Hydroflow graphs are divided into two layers: the outer scheduled layer and inner compiled layer.

In the mermaid diagrams generated for Hydroflow, the scheduler is responsible for the outermost gray boxes (the subgraphs) and handoffs, while the insides of the gray boxes are compiled via the compiled layer. As a reminder, here is the graph from the reachability chapter, which we will use a running example:

%%{init: {'theme': 'base', 'themeVariables': {'clusterBkg':'#ddd'}}}%%
flowchart TD
classDef pullClass fill:#02f,color:#fff,stroke:#000
classDef pushClass fill:#ff0,stroke:#000
linkStyle default stroke:#aaa,stroke-width:4px,color:red,font-size:1.5em;
subgraph "sg_1v1 stratum 0"
    1v1[\"(1v1) <tt>source_iter(vec! [0])</tt>"/]:::pullClass
    2v1[\"(2v1) <tt>source_stream(edges_recv)</tt>"/]:::pullClass
    3v1[\"(3v1) <tt>merge()</tt>"/]:::pullClass
    7v1[\"(7v1) <tt>map(| v | (v, ()))</tt>"/]:::pullClass
    4v1[\"(4v1) <tt>join()</tt>"/]:::pullClass
    5v1[/"(5v1) <tt>flat_map(| (src, ((), dst)) | [src, dst])</tt>"\]:::pushClass
    6v1[/"(6v1) <tt>tee()</tt>"\]:::pushClass
    10v1["(10v1) <tt>handoff</tt>"]:::otherClass
subgraph "sg_2v1 stratum 1"
    8v1[/"(8v1) <tt>unique()</tt>"\]:::pushClass
    9v1[/"(9v1) <tt>for_each(| x | println! (&quot;Reached: {}&quot;, x))</tt>"\]:::pushClass
11v1["(11v1) <tt>handoff</tt>"]:::otherClass

The Hydroflow Architecture Design Doc contains a more detailed explanation of this section. Note that some aspects of the design doc are not implemented (e.g. early yielding) or may become out of date as time passes.

Scheduled Layer

The scheduled layer is dynamic: it stores a list of operators (or "subgraphs") as well as buffers ("handoffs") between them. The scheduled layer chooses how to schedule the operators (naturally), and when each operator runs it pulls from its input handoffs and pushes to its output handoffs. This setup is extremely flexible: operators can have any number of input or output handoffs so we can easily represent any graph topology. However this flexibility comes at a performance cost due to the overhead of scheduling, buffering, and lack of inter-operator compiler optimization.

The compiled layer helps avoids the costs of the scheduled layer. We can combine several operators into a subgraph which are compiled and optimized as a single scheduled subgraph. The scheduled layer then runs the entire subgraph as if it was one operator with many inputs and outputs. Note the layering here: the compiled layer does not replace the scheduled layer but instead exists within it.

Compiled Layer

Rust already has a built-in API similar to dataflow: Iterators. When they work well, they work really well and tend to be as fast as for loops. However, they are limited in the flow graphs they can represent. Each operator in a Iterator takes ownership of, and pulls from, the previous operator. Taking two iterators as inputs and merging them together (e.g. with .chain(...) or .zip(...)) is natural and performant as we can pull from both. However if we want an iterator to split into multiple outputs then things become tricky. Itertools::tee() does just this by cloning each incoming item into two output buffers, but this requires allocation and could cause unbounded buffer growth if the outputs are not read from at relatively even rates.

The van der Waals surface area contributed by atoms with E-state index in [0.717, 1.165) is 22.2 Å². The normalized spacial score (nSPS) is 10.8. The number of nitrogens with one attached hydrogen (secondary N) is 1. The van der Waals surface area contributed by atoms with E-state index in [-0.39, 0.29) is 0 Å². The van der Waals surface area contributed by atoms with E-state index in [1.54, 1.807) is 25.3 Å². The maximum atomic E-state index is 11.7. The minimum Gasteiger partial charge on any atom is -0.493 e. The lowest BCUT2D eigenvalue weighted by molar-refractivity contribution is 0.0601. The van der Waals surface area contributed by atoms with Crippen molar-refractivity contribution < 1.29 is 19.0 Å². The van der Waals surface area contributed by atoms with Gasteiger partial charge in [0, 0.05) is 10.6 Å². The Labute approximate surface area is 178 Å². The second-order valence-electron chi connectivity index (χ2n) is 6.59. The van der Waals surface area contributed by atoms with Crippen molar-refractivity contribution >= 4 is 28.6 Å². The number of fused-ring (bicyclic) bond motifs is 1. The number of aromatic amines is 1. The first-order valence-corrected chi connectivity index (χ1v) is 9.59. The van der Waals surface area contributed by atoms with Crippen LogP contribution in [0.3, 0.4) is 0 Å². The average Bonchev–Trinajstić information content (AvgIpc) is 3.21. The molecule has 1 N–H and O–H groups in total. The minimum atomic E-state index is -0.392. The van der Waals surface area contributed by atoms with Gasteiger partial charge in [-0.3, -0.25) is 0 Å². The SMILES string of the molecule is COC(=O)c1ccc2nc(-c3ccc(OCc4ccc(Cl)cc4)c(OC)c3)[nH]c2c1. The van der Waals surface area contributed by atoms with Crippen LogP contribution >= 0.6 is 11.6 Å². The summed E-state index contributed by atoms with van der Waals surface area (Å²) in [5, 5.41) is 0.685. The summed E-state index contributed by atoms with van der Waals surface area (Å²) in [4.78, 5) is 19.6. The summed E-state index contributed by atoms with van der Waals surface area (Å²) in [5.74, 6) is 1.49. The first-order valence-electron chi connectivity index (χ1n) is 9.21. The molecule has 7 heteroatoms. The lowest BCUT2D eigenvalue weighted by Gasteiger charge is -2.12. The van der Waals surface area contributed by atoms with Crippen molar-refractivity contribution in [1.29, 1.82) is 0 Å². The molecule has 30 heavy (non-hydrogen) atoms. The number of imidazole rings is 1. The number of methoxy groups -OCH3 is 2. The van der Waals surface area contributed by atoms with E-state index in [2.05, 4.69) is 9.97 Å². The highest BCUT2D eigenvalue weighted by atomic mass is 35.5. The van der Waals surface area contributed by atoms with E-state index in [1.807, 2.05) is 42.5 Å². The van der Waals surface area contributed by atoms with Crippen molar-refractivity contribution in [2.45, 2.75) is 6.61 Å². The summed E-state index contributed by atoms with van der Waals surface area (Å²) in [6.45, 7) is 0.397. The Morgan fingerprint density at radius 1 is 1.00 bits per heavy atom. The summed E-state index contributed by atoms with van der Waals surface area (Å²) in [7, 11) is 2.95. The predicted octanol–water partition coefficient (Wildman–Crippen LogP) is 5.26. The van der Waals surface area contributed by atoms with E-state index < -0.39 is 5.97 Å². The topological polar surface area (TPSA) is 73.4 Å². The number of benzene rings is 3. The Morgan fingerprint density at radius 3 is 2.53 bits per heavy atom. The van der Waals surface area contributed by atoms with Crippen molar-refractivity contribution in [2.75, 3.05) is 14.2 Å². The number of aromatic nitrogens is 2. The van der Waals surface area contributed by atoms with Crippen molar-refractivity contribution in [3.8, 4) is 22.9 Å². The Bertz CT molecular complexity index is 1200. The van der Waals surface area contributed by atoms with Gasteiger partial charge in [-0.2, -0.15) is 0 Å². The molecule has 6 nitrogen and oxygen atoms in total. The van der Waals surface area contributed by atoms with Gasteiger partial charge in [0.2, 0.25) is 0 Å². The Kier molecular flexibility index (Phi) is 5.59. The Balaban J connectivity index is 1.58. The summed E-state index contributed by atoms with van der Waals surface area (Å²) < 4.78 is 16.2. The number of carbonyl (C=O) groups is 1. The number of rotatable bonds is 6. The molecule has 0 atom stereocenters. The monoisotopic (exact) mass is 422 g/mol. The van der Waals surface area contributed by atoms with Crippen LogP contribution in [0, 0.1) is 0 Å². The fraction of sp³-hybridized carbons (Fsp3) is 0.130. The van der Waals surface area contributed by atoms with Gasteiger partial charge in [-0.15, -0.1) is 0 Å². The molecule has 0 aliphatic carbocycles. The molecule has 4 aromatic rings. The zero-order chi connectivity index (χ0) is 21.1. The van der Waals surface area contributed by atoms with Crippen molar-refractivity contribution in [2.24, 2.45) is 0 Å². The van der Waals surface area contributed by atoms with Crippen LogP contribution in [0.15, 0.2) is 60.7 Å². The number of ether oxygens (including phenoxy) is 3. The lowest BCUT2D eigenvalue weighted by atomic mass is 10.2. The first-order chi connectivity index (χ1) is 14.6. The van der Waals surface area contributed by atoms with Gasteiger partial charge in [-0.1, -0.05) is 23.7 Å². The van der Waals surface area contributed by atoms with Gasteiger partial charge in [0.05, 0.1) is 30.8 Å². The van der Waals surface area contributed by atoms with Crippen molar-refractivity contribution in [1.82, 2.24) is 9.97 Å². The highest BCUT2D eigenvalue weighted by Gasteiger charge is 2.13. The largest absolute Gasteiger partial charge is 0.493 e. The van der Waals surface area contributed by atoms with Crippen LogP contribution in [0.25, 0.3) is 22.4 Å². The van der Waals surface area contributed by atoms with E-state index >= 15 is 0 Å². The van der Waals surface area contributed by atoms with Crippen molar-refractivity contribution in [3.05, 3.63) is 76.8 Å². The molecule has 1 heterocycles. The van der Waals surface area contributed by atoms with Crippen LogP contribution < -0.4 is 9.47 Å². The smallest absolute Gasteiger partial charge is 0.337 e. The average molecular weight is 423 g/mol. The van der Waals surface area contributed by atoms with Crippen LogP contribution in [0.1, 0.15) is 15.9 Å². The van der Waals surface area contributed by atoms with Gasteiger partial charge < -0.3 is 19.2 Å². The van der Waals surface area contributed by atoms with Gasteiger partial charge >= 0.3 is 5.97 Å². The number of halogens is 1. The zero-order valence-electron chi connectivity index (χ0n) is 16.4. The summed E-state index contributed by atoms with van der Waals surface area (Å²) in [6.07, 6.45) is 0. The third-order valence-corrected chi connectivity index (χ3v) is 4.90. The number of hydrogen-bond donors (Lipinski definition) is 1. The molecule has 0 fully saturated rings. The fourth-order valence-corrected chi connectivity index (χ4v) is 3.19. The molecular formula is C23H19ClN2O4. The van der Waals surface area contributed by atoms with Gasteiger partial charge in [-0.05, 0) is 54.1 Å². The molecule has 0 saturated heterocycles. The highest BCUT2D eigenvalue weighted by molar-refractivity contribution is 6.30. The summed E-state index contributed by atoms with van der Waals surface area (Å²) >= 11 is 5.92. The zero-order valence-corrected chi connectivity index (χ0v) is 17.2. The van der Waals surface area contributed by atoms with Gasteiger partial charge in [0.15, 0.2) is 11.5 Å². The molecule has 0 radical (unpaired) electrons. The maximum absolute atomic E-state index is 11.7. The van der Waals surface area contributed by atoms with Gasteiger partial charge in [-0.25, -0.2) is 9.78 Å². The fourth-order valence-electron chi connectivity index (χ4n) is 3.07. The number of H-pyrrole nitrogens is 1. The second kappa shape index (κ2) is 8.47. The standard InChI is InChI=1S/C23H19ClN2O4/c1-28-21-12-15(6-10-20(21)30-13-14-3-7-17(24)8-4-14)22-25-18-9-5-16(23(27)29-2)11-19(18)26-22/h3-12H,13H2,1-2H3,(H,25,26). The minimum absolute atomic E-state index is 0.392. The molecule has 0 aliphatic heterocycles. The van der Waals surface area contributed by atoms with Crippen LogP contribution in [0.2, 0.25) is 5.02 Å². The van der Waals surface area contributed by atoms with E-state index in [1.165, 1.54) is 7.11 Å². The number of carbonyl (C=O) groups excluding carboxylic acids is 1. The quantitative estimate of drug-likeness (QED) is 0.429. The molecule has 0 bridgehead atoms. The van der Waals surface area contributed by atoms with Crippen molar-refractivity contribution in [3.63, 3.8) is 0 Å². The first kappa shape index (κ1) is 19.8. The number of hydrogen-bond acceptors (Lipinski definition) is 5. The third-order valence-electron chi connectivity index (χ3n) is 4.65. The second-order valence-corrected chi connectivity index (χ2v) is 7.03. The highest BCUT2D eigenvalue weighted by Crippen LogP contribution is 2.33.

However, if instead iterators were push-based, where each operator owns one or more output operators, then teeing is very easy, just clone each element and push to (i.e. run) both outputs. So that's what we did, created push-based iterators to allow fast teeing or splitting in the compiled layer.

Pull-based iterators can be connected to push-based iterators at a single "pivot" point. Together, this pull-to-push setup dictates the shape compiled subgraphs can take. Informally, this is like the roots and leaves of a tree. Water flows from the roots (the pull inputs), eventually all join together in the trunk (the pull-to-push pivot), the split up into multiple outputs in the leaves. We refer to this structure as an in-out tree.

The Oaklandish Logo depicting the stylized roots, trunk, and branches of a tree.
The Oaklandish Logo.

In the reachability example above, the pivot is the flat_map() operator: it pulls from the join that feeds it, and pushes to the tee that follows it. In essence that flat_map() serves as the main thread of the compiled component.

See Subgraph In-Out Trees for more, including how to convert a graph into in-out trees.

Surface Syntax and APIs

Hydroflow's Surface Syntax hides the distinction between these two layers. It offers a natural Iterator-like chaining syntax for building graphs that get parsed and compiled into a scheduled graph of one or more compiled subgraphs. Please see the Surface Syntax docs for more information.

Alternatively, the Core API allows you to interact with handoffs directly at a low level. It doesn't provide any notion of chainable operators. You can use Rust Iterators or any other arbitrary Rust code to implement the operators.

The Core API lives in hydroflow::scheduled, mainly in methods on the Hydroflow struct. Compiled push-based iterators live in hydroflow::compiled. We intend users to use the Surface Syntax as it is much more friendly, but as Hydroflow is in active development some operators might not be available in the Surface Syntax, in which case the Core API can be used instead. If you find yourself in this sitation be sure to submit an issue!